back to article Peer pressure, not money, lures youngsters into cybercrime – report

Teenage hackers get mixed up in cybercrime mostly to gain bragging rights over peers rather than to get rich, according to a new study. The National Crime Agency report fingers peer pressure and kudos as a key reason for youngsters in getting mixed up with online crime. Few if any of those who stray on to the wrong side of the …

Silver badge

In other news

Water still a wet liquid and the Pope still following catholicism.

8
0
Silver badge

Instead of spending resources looking to suppress these highly intelligent young individuals and put them behind bars

Not necessarily that intelligent if they got caught.

2
0
Silver badge

Not necessarily that intelligent

There's a difference between technical intelligence and common sense, and let's just say that in young people through all recorded history- one of those things has been uncommon and the other vanishingly rare.

6
0
Anonymous Coward

Re: Not necessarily that intelligent

Im tired of the line that suggests getting caught makes a hacker rubbish. Thats just not true.

"Hacking in and covering your tracks" is a phallacy. Since there is always collateral damage be it kit being forced offline or data being stolen. Whatever it may be.

There is, was and never will be a situation where someone snarfs millions of records from a database without anyone eventually noticing.

Also, getting caught and being charged are two entirely different things. Cybercrime is notoriously hard to prove.

Its very easy to get caught, especially since the required skillset is relatively uncommon. Its easy to catch a knife weilding maniac but its much harder to prove he actually harmed anyone.

1
0
Unhappy

Teaching kids about cyber security and ethical hacking early on

Several problems here:

1. Barely anyone knows how to code or has any real knowledge of cyber security

2. Those that do have sufficient knowledge earn much more money doing things other than teaching

3. Teaching is a horrible profession at secondary school level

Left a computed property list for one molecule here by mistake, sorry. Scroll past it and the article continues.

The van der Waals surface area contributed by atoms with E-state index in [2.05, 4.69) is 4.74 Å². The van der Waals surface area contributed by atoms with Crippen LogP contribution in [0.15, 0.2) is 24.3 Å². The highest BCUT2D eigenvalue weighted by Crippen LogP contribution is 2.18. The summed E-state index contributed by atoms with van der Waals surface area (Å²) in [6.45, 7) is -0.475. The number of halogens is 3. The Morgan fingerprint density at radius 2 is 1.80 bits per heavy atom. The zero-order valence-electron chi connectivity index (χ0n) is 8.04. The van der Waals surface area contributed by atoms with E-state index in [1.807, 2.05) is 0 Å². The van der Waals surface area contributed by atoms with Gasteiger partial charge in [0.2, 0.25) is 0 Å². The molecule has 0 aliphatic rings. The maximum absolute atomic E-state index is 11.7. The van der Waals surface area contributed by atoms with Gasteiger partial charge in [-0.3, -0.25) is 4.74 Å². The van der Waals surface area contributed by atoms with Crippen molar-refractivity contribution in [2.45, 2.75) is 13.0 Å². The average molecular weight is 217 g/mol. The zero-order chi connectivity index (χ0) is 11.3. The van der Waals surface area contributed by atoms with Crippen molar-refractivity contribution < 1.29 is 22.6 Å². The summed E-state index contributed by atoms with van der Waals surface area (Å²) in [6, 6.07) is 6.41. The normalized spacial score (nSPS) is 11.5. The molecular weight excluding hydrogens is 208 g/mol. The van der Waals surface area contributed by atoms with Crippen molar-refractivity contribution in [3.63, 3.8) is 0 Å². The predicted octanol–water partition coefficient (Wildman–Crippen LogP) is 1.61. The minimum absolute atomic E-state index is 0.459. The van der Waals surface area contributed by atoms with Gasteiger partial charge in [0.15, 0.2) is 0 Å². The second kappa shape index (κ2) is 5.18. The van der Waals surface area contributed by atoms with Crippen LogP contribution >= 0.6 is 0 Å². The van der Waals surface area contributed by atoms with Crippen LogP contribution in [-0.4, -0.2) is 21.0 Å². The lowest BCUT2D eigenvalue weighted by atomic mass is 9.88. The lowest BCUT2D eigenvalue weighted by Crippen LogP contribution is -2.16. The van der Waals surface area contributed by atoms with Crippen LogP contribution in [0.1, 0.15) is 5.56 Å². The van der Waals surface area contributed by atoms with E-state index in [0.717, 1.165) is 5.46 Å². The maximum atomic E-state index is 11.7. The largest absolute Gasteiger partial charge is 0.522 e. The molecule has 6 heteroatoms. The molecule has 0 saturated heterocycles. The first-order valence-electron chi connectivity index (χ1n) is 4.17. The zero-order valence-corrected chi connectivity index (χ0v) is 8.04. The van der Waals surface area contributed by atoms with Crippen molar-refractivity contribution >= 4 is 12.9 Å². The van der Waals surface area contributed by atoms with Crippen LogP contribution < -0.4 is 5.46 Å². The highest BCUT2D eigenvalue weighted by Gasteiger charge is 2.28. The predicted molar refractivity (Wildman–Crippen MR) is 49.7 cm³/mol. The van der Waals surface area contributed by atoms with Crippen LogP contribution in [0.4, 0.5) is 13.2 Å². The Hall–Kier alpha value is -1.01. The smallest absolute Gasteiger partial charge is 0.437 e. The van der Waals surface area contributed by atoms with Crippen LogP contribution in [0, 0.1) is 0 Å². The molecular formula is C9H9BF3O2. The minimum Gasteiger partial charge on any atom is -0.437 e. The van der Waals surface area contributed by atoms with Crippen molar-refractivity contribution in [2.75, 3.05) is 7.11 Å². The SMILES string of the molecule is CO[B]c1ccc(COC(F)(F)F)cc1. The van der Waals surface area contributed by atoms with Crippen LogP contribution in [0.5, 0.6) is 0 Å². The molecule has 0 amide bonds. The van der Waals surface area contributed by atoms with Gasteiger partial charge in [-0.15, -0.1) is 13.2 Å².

4. Absolutely no one else in the entire school would be able to understand what the fuck is going on beyond 1 or 2 actually interested students per year group and the teacher

Schools have enough trouble finding competent math teachers, never mind actual cyber security or coding experts.

11
0

Re: Teaching kids about cyber security and ethical hacking early on

All true, but they're already learning online, outside of the formal setting. So run with that, and give them places online that meet the need without driving them black hat.

The problem would be keeping such places from becoming recruitment grounds for black hats or governments, but hey, not my job. :-)

1
0
Silver badge

Re: Teaching kids about cyber security and ethical hacking early on

They're getting recruited by black hats and governments already, so what difference would it make that some still are? For every one who is diverted into some sort of alternative online setting like you're talking about and stays on the "white hat" side, that's one fewer for the black hats and governments to recruit.

0
0
Silver badge

What?

"Last year's TalkTalk hack is a prime example of how a young person working alone in their bedroom can significantly impact an entire business"

.. Not really, Talk Talk got off essentially free, microscopic fine (when you think how many peoples personal data), no criminal charges.

So, minimal impact on the business, not so good for customers who had personal data lifted

4
0

Re: Talk Talk got off essentially free

Their reputation got thoroughly trashed, the CEO has walked, and their share price isn't what it was before the hack. I'd say the incident has had a significant effect on their business.

1
2
Silver badge

Re: Talk Talk got off essentially free

Well, no.